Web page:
Application of uniaxial strain boundary condition as stress path to measure mechanical and petrophysical properties is critical in estimation of reservoir compaction/ subsidence, estimation of recoverable resource via compaction drive, change in reservoir producibility and finally, to calibrate 4D seismic. The drop in demand in hydrocarbon resources, coupled with operating at low-price environment will continue to constrain laboratory measurement. This warrants for optimally utilizing the available core material and acquire of multiple datasets from limited material and testing occurrence. However, the available space inside a typical rock mechanics cell is limited, as radial deformation transducer, a key to establish uniaxial strain boundary condition, need to be placed at the center of the sample. This paper reports results of an experimental study aimed at finding a viable alternative that permits maintaining uniaxial strain boundary condition without using radial deformation transducer. The amount of pore fluid expelled/injected during simulated depletion/re-injection sequence is studied and its applicability to replicate uniaxial strain condition is explored. Results indicate that the change in porosity, uniaxial compaction and pore volume compressibility coefficient measured using the new technique show excellent agreement with that measured utilizing conventional method, i.e., radial deformation transducer. In addition, the measured variation in sample diameter is found to be well within the acceptable limit of experimental error.

1. Introduction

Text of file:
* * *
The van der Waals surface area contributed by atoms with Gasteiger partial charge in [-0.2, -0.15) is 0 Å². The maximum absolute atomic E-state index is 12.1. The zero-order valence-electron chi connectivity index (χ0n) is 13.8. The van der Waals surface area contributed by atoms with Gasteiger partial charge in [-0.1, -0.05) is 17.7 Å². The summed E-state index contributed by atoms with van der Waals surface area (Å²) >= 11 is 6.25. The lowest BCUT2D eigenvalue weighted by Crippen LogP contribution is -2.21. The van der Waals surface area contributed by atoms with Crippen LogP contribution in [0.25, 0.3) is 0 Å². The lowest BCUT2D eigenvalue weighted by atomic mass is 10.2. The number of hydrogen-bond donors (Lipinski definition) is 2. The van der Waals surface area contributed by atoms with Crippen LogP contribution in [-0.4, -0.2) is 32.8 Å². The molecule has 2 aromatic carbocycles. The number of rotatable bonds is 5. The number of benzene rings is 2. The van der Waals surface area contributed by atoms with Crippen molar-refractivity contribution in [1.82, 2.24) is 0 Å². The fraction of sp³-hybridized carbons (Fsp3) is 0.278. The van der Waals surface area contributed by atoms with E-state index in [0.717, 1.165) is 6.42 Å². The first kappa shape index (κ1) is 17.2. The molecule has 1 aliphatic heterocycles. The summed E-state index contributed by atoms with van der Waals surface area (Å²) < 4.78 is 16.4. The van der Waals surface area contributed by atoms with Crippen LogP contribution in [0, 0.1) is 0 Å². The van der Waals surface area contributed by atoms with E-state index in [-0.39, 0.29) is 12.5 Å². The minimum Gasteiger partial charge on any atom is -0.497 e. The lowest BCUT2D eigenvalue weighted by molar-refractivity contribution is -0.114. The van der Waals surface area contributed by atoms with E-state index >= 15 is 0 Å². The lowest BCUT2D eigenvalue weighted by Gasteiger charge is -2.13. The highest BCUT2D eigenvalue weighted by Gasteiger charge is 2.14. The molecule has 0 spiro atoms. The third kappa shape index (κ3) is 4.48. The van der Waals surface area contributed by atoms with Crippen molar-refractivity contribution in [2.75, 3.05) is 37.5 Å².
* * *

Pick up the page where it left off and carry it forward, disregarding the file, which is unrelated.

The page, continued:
Knowledge of insitu stress and pore pressure and how they change during the geological and production time scale is a topic of interest for decades. Stress and pore pressure change during hydrocarbon extraction and resulting rock deformation has consequences that can be tied back to a dollar value because of lost time and/or lost production. Understanding of geomechanical and petrophysical properties of reservoirs that are soon to be exploited or already producing thus warrants for in-depth characterization effort. Although interpretation of geophysical data takes a significant share of these efforts, direct measurement performed on core materials extracted from subsurface always plays a key role. However, obtaining whole core for every new development/ project can be costly and requires time. Optimum utilization of core material is hence more important than ever in the current operational environment. One solution to this problem is acquiring sidewall plugs and conducting measurements (Mitra et al., 2016; Govindarajan et al., 2019). Another option is obtaining multiple measurements from single experiment while obeying the underlying physics behind the measurements. The latter not only helps optimum utilization of core materials but also allows to integrate and reconcile various geomechanical and petrophysical properties as the uncertainty owing to rock heterogeneity is avoided and the stress path for measurement remains the same. However, realization of such experimental program requires using multiple transducers in a single experiment. This subsequently brings in the challenges of accommodating each of them in the tight annular space inside the test vessel. For example, estimation of permeability change across the sample while maintaining uniaxial strain boundary condition requires strain gauges/radial transducer which in turn interferes with the plumbing used for fluid flow. Another area of concern is testing at high temperature environment, typical for deepwater operation, steam-flood or geothermal wells. At elevated temperature, the performance of radial transducers suffers significantly. Utilizing uniaxial strain stress path at elevated temperature can thus be challenging.

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